Globalization and Tropical Biodiversity Conservation:
Are They Compatible?


"..globalization represents a huge opportunity for countries at all levels of development [and is] one of the most important factors in the rise of living standards across the globe."

Renato Ruggiero, Director General of the World Trade Organization

"...if globalization is ruled merely by the laws of the market applied to suit the powerful, the consequences cannot be but negative."

Pope John Paul II, January 23, 1999.


The University of Michigan
Chapter of
International Society of Tropical Foresters

invites you to join us!

When: Monday March 29th 1999

Time: 2:00 pm

Where: Hale Auditorium, U of M Business School




Economic globalization, the integration of national economies into a single free-market based economy structured on the ideology of capitalism, has grown in acceptance, and indeed begun to seem inevitable. Some environmentalists argue that this increasing integration of the global economy is leading to a variety of environmental ills, including tropical deforestation and biodiversity loss. Free trade and the “level” economic playing field demanded by institutions like the International Monetary Fund have increased the forces leading to these problems. The need to meet multilateral loan requirements and raise cash to pay off debts from previous loans has pressured developing countries to put previously untapped old-growth timber resources on the world market and commit the best agricultural land to export crops, driving peasant farmers into forests. Supporters of globalization counter that economic integration will eventually raise international environmental standards by creating the wealth needed to pay for environmental protection. Moreover, the same institutions that support global economic integration can require appropriate environmental standards and encourage market-based voluntary conservation initiatives, such as timber certification.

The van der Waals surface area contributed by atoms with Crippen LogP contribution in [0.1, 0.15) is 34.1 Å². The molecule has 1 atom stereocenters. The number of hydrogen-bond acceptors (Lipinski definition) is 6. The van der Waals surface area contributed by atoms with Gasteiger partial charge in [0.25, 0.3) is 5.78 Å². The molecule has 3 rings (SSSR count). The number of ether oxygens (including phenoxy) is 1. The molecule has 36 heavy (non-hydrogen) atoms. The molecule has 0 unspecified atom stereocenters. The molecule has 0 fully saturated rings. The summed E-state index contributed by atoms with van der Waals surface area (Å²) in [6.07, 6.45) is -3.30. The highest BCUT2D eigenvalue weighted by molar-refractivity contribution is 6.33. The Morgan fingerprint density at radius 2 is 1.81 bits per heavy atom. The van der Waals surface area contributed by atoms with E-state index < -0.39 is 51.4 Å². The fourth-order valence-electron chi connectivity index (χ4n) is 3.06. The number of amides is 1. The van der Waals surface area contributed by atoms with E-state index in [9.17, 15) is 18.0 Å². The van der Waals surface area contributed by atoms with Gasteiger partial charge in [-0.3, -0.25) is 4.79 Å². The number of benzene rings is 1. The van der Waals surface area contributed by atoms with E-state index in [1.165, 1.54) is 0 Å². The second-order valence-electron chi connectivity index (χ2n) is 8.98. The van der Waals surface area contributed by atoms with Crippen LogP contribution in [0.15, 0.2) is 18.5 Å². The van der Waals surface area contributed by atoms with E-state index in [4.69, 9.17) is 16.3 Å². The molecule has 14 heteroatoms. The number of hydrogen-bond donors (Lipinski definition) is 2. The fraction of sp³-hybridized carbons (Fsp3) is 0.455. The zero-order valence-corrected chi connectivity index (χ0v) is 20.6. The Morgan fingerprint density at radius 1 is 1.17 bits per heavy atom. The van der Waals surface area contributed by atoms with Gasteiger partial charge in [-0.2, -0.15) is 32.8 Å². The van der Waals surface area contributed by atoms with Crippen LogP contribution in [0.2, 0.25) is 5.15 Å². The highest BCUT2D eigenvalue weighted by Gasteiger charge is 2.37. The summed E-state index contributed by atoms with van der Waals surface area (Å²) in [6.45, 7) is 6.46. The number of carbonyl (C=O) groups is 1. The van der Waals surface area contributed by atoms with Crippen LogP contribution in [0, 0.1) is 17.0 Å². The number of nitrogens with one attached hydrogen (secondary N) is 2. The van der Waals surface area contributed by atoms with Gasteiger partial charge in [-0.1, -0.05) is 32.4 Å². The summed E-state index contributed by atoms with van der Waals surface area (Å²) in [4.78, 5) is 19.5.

Purpose of the Symposium

The effects of globalization may not be tangibly present in our daily lives, but the consequences will shape our future, both positively and negatively. We hope the symposium will help all of us to and understand the potential implications of globalization, not only on the biophysical environment, but also on the broader social and cultural environment.


To encourage a thought-provoking exchange of ideas from a range of viewpoints, our four speakers will make individual presentations, followed by a panel discussion and audience questions. Refreshments will be served during a brief intermission.

Click Here To View the Schedule

For more information contact one of the organizers: